PIERRE, S.D. (KELO) — The South Dakota Department of Public Safety released a crash report Monday that said state Attorney General Jason Ravnsborg’s car was traveling about 65 miles per hour on the shoulder of US 14 when it struck and killed pedestrian Joe Boever.
The report states Ravnsborg was the only person in the car and was distracted at the time of the crash on September 12. The report estimated the time at 10:21 p.m.
Governor Kristi Noem and state Public Safety Secretary Craig Price held a news briefing for news reporters Monday morning. Price says while investigators believe Ravnsborg was distracted, they don’t know what distracted him.
Officials released the crash report and a photo of Ravnsborg’s personal 2011 red Ford Taurus after it had been repaired.
Ravnsborg said in a past written statement to reporters that he found Boever’s body the next morning after he returned to Highmore to take back the Hyde County sheriff’s personal vehicle Ravnsborg had borrowed to continue home to Pierre the previous night.
Text accompanying the diagram in the official report Monday says, “Unit #1 driver was distracted. Unit #1 entered the north shoulder while traveling westbound. Unit #2 (pedestrian) was walking on the north shoulder. Unit #2 was struck by Unit #1. Unit #2 was carrying a light.”
The text adds, “Information found during the investigation indicates a driver distraction. The specific distraction is still under investigation.”
Ravnsborg has not spoken to reporters since issuing a statement two days after the crash. A 911 transcript previously released as part of the state investigation quoted Ravnsborg telling a dispatcher he didn’t know what he hit but it was in the middle of the road.
Price said Monday he didn’t want to answer at this time why Ravnsborg was distracted. Price said Boever was carrying a light, but Price didn’t want to provide further details at this time. Price said state investigators are waiting for toxicology results on both Ravnsborg and Boever.
Price also declined to say which part of Boever’s body had been struck, which could indicate the direction Boever faced at the time Ravnsborg ran into him. Price said pedestrians should walk against oncoming traffic. Price said the full autopsy report by a Minnesota coroner hasn’t been completed.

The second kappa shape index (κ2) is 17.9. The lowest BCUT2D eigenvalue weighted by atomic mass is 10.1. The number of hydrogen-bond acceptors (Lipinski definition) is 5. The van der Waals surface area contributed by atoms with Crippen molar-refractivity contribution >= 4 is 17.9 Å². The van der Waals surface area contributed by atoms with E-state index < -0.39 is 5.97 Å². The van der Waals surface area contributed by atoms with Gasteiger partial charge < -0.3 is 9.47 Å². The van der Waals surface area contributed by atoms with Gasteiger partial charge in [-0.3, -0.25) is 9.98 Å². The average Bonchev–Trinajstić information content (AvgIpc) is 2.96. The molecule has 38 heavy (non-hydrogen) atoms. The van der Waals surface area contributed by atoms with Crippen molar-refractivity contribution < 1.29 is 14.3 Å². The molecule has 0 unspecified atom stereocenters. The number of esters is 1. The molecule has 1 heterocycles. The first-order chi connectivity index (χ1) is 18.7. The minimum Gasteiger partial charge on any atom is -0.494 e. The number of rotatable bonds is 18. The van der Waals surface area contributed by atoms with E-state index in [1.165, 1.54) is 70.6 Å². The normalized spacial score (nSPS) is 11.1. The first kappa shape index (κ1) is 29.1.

Emily Sovell, an assistant state’s attorney for Hyde County, will decide whether to file criminal charges against Ravnsborg. Sovell, the state’s attorney for neighboring Sully County, has asked the state’s attorneys from Minnehaha, Pennington and Beadle Counties to consult with her.
“We have provided the state’s attorney many things to date,” Price said.
Governor Noem said she would refrain from expressing her personal opinion until after the investigation is complete and the state’s attorney has decided whether to file charges.
Price said he couldn’t disclose yet where the body of Boever was found. Price said investigators were still working through the timeline.
Price said there are distractions that are concretely against the law, such as texting while driving, and others that aren’t.
Price said detailed investigative work had determined Ravnsborg was distracted. “The specifics behind that would be inappropriate to release at this time,” Price said.
Price says the investigation is now being handed over to the Hyde County State’s Attorney who, along with other state’s attorneys from South Dakota, will determine if charges should be brought against Ravnsborg.
On September 12, Ravnsborg struck and killed Joe Boever, 55, of Highmore, at about 10:30 p.m. Saturday, Sept. 12, on U.S. Highway 14 just west of Highmore in Hyde County.
Ravnsborg was returning to Pierre after attending the Spink County Lincoln Day Dinner in Redfield on Sept. 12.
Shortly after leaving Highmore, Ravnsborg says his vehicle hit what he believed was a large animal. He says he stopped to investigate and called 911 to report the crash. He says he used his cell phone flashlight to look around.
Hyde County Sheriff Mike Volek also surveyed the area when he arrived, according to Ravnsborg. With his vehicle badly damaged and the nearest tow service needing to travel from Pierre to the scene, Volek offered to let Ravnsborg drive the sheriff’s personal vehicle back to Pierre.
On Oct. 13, authorities released the 911 call by Ravnsborg as well as Ravnsborg’s toxicology report.